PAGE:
For all these passive radiometric sensor types, aerosols are often modelled as mixtures of aerosol populations with lognormal distribution; aerosol ‘types’ are also reported in the product (giving rise to derived quantities such as spectral AOD, α, and single scattering albedo, SSA), although they are somewhat constrained by the required assumptions underlying aerosol optical models. Aerosol components are often derived from either AERONET inversions (Dubovik and King, 2000) or databases such as OPAC (Hess et al., 1998). Validation results vary depending on algorithm and sensor (e.g., Kokhanovsky et al., 2010; Petrenko and Ichoku, 2013). In recent years, the Maritime Aerosol Network (MAN) of ship-based observations (Smirnov et al., 2011) has enabled data validation not only at coastal/island AERONET sites but also in open-ocean conditions more representative of the bulk of the data. Generally, AOD can be retrieved with one-standard-deviation relative uncertainties on the order of 5–20% (with a lower limit of 0.03–0.05) and typical biases of 0.025 or smaller. Other quantities tend to be unreliable in low-AOD conditions but more quantitative for thicker aerosol plumes (e.g., α or fine-mode weighting), or harder to validate objectively (e.g., SSA or aerosol type).
The same polar-orbiting and geostationary sensors have also been used widely to retrieve cloud properties, chiefly COD, CER, and phase, as well as (for sensors with thermal bands, multi-angle views, and/or observations in the O2 A-band) cloud height (Baum et al., 2012). Sensors observing in the microwave spectral region (TRMM, SSM/I, AMSR, GPM) also provide information on cloud liquid water path (related to COD and CER), as well as precipitation and surface quantities (Wentz, 2015). Thermal and microwave-based techniques also have the advantage in that they are able to perform retrievals at night. However, microwave approaches cannot generally be employed over or near land surfaces, a limitation for coastal studies.
A limiting characteristic of these sensor types for studies of the near-surface region is that they are typically most sensitive to cloud-top properties, rather than the lower parts of the clouds that are in closer contact with the surface and marine boundary layer. However, innovative techniques to infer information about cloud vertical structure using the available data have been developed (Rosenfeld et al., 2016). Satellite instruments designed specifically to probe CCN concentrations and cloud profiles more directly have also been proposed (Martins et al., 2011; Rosenfeld et al., 2012). Table 4 summarizes the MBL characteristics that can be inferred remotely using passive radiometric sensors with current satellite missions and expected improvements in future missions.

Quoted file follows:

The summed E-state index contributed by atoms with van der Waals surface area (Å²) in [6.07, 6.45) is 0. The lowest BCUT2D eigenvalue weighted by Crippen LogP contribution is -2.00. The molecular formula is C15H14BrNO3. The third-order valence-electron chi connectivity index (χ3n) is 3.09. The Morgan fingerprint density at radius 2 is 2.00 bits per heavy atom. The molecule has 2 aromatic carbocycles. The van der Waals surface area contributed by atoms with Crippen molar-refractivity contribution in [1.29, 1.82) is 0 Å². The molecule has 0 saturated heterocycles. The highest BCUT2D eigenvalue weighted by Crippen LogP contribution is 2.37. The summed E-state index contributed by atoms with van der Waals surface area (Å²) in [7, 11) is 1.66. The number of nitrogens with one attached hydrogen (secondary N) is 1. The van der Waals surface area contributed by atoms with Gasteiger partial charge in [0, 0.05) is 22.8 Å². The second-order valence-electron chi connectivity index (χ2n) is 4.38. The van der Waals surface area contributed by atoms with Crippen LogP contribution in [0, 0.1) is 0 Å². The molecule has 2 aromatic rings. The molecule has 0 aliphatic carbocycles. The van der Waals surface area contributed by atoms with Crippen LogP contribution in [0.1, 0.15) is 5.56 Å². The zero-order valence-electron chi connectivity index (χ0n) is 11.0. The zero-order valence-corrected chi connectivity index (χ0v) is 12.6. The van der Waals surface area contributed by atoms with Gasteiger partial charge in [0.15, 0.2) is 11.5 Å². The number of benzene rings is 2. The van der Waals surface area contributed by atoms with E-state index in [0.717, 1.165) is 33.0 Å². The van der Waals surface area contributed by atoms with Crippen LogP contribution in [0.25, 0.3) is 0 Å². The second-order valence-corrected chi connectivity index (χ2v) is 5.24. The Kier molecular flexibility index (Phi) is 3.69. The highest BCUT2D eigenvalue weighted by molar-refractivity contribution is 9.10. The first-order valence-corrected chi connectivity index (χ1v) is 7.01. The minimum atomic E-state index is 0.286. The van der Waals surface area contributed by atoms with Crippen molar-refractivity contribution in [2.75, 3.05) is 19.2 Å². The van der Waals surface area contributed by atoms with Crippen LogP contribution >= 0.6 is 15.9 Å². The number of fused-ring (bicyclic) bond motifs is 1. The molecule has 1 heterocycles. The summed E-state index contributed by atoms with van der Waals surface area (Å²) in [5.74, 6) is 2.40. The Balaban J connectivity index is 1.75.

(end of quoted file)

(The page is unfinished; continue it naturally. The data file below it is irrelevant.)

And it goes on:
|MBL atmospheric characteristic||Current passive satellite radiometers||Future passive satellite radiometers|
|Aerosol optical properties||Midvisible (primary) and spectral (secondary) aerosol optical thickness (AOD), and related quantities (e.g., Angström exponent α)||Increased retrieval accuracy of AOD and its spectral variations, better spatial coverage and resolution, single-scattering albedo (for absorbing aerosols)|
|Aerosol microphysical properties (‘type’)||Best-fitting aerosol models (based on AERONET statistics and/or databases), weighting between fine and coarse modes (i.e., fine mode fraction), single-layer column-effective parameters||More robust identification of likely microphysical properties, better spatial coverage and resolution, more aerosol models, possibility to identify and separate properties of distinct aerosol layers|
|Cloud macrophysical properties||Cloud cover, water content, top height||Increased accuracy and resolution|
|Cloud microphysical/optical properties||Cloud optical depth (COD), cloud droplet effective radius (CER), particle phase||Increased accuracy and resolution|
|Precipitation||Rain rate, rain phase||Increased accuracy with multichannel approaches|
A number of satellite polarimeters have been launched (e.g., POLDER) in order to support long-term climate change research and ecological monitoring. Others are currently being prepared (e.g., 3MI/MetOP, HARP (Martins et al., 2014), and MAIA (Liu and Diner, 2017), or planned for launch (e.g., on the NASA/PACE platform). The requirement for multi-angle, multispectral photopolarimetric measurements to achieve extended and accurate aerosol and ocean surface characterisation from space-borne instruments has long been recognized in numerical sensitivity studies (Mishchenko and Travis, 1997; Hasekamp and Landgraf, 2007; Mishchenko et al., 2007; Knobelspiesse et al., 2012). The conclusions from these numerical studies were subsequently confirmed in analyses of data obtained by airborne polarimeters, such as the RSP, the AirMSPI and the SPEX, for aerosols (Chowdhary et al., 2001; Xu et al., 2016; Stamnes et al., 2018) and cloud properties (van Diedenhoven et al., 2013; Alexandrov et al., 2016; Xu et al., 2018). Despite confirmation, the only polarimeters successfully launched in orbit were those from the POLDER series (Deuzé et al., 2001; Herman et al., 2005). The longest lasting was POLDER-3 on-board the PARASOL platform, which provided nine years of continuous global polarimetric measurements (Tanré et al., 2011).